The site is at a point where, at extreme low water, the channel between the shore and the opposing shore on the island of Scalpay is at its narrowest. When the tide is running through narrows you get a rapids effect and lots of marine life seems to like that. Sponges can be prolific and scallops obviously benefit from a constant stream of particulate matter to filter feed on.
Perhaps that is why I find lots of juvenile scallops: the king, Pecten maximus, the queen Aequipecten opercularis and the dainty snow scallop, Chlamys nivea. Individuals of the former two species are bright
splashes of colour at the water’s edge or seen through the shallows amongst the gravels and weeds. The ‘nivea’ tend to attach to the undersides of large cobbles and rocks.
I saw lots of baby ‘kings’: it’s a veritable nursery. I know from what I learnt on my first trip to Skye 27 years ago that local scallop divers used to pick up juveniles and move them around to ‘nursery’ grounds of their choosing. This simple management of their local resource made it easier for them to exploit the scallops in a sustainable way.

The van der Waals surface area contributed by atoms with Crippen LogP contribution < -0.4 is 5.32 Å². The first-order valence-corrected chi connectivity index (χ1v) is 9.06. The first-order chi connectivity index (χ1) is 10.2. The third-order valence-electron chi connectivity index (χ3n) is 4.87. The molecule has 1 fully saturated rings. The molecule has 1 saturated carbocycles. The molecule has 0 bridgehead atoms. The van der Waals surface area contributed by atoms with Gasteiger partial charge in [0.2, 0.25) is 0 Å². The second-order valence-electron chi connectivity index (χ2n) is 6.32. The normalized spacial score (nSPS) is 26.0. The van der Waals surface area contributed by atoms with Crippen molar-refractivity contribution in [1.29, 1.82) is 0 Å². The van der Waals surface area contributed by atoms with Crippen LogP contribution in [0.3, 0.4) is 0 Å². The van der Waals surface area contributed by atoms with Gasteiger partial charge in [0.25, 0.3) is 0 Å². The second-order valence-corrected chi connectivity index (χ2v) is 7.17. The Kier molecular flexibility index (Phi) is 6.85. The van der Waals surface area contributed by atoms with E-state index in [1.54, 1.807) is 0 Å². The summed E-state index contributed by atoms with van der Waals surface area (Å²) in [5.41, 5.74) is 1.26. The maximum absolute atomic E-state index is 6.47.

In addition to an array of molluscs, including interesting clam species which we sieve from the gravels, there are lots of sea urchins. There are many of the small Psammechinus miliaris urchins under rocks, but there are also large individuals of Echinus esculentus amongst the kelp plants in the shallows. These are edible but I have never tried them. The taste of urchin is said to taste like nothing else – an article in the Independent ,which I found on the internet, described them as having a creamy taste with a hint of iodine. Peter finds a perfect test of the purple heart urchin, Spatangus purpureus which he later bleaches clean. It is a prize.